Beauty pageant contestants have a long history of fumbling answers during the competition.
The latest comes from Sunday’s Miss USA Pageant, in which Miss Ohio Audrey Bolte cited Julia Roberts playing a prostitute in Pretty Woman as a positive female character in film.
Patch asked Woodbury resident , about pageants and the trouble some contestants seem to have with their answers.
Patch: Did you watch the Miss USA pageant? What was your overall impression of the contestants’ answers?
Swenson: Yes, I watched the Miss USA Pageant this past Sunday. I enjoyed the show and thought it was very entertaining. I especially found the final questions interesting. I thought that overall the girls did a pretty good job with their questions. Some certainly better than others. The winner, in my opinion, did great with her controversial question about non-natural born females being able to become Miss USA. The questions were overall pretty tough!
Patch: Do you think the criticism of some contestants is justified?
Swenson: I think that when you put yourself out there as a pageant contestant, or in a spotlight of any sort, you should realize there will be criticism and judging and comments to be made. It's part of what you sign up for, unfortunately. Often, audiences are quite harsh against contestants. They have to realize how difficult it is to stand in front of a live audience, as well as a television audience, and give an intelligent answer.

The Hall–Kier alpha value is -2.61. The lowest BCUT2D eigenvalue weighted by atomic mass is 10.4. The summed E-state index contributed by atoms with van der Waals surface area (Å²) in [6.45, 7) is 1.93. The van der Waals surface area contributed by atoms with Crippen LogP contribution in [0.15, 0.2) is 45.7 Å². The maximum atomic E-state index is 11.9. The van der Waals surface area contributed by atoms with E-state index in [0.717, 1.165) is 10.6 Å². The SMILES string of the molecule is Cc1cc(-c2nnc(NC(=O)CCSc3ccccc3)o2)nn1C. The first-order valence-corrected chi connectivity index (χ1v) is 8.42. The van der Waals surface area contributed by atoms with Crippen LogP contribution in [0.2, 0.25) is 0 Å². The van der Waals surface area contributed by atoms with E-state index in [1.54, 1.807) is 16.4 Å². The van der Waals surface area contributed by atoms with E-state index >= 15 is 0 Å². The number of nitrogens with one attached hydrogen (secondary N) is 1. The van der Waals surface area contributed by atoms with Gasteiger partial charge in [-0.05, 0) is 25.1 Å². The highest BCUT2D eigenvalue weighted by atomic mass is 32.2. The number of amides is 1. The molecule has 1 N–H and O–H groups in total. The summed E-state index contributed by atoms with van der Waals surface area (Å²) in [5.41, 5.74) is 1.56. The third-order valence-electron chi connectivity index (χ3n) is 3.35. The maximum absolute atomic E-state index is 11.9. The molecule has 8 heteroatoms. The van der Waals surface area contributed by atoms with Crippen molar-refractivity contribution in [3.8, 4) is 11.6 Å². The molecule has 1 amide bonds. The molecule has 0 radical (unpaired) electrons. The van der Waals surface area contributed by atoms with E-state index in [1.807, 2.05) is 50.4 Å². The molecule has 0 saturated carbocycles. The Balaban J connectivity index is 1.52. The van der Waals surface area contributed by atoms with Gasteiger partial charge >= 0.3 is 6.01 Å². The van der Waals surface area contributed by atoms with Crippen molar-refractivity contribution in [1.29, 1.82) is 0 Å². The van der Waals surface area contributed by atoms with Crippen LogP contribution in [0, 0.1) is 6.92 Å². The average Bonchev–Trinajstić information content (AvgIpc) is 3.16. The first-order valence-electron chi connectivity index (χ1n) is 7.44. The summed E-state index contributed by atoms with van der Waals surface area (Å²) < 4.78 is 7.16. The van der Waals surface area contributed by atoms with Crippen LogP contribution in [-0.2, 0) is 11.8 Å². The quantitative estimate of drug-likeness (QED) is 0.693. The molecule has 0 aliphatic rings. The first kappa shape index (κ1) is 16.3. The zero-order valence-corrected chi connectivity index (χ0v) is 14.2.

Patch: What's it like being on stage trying to answer questions?
Swenson: I actually enjoy being on stage and answering questions. But that's just my personality. I enjoyed speech and debate classes and am talking all the time in my profession as a dance instructor. But, it is nerve wracking, there is pressure to give the "right" answer, and sometimes your mind just goes blank.
Patch: Is there a reason why some of their answers come across as "nonsensical"?
Swenson: When contestants start over-thinking their responses and start mentally searching for the "right" thing to say—things start to sound nonsensical. One noted pageant coach, Don Baker, always says, "Don't think—react. If you think, you're dead.” Of course that's easier said than done, but contestants try to practice speaking from their heart and giving an intelligent response based off of emotions and their immediate reaction.
Patch: What is your impression of pageant entrants in general?
Swenson: I give pageant entrants, of any pageant, a lot of credit! Having gone through it myself, it takes a lot of personal effort, energy, finances, and sacrifices. And of course you open yourself to public scrutiny as with the recent Miss USA pageant. It's a lot harder than it looks and I think that those girls should be proud of themselves for making it that far and putting themselves out there.
Patch: Anything else you’d like to add?
Swenson: The girl who won, Miss Rhode Island, in my opinion, had a great answer. She spoke from the heart and sounded honest and real. I appreciate that in a pageant contestant! It's easy to see fake and practiced answers. She was obviously beautiful, polished, poised, intelligent and I was glad to see her win!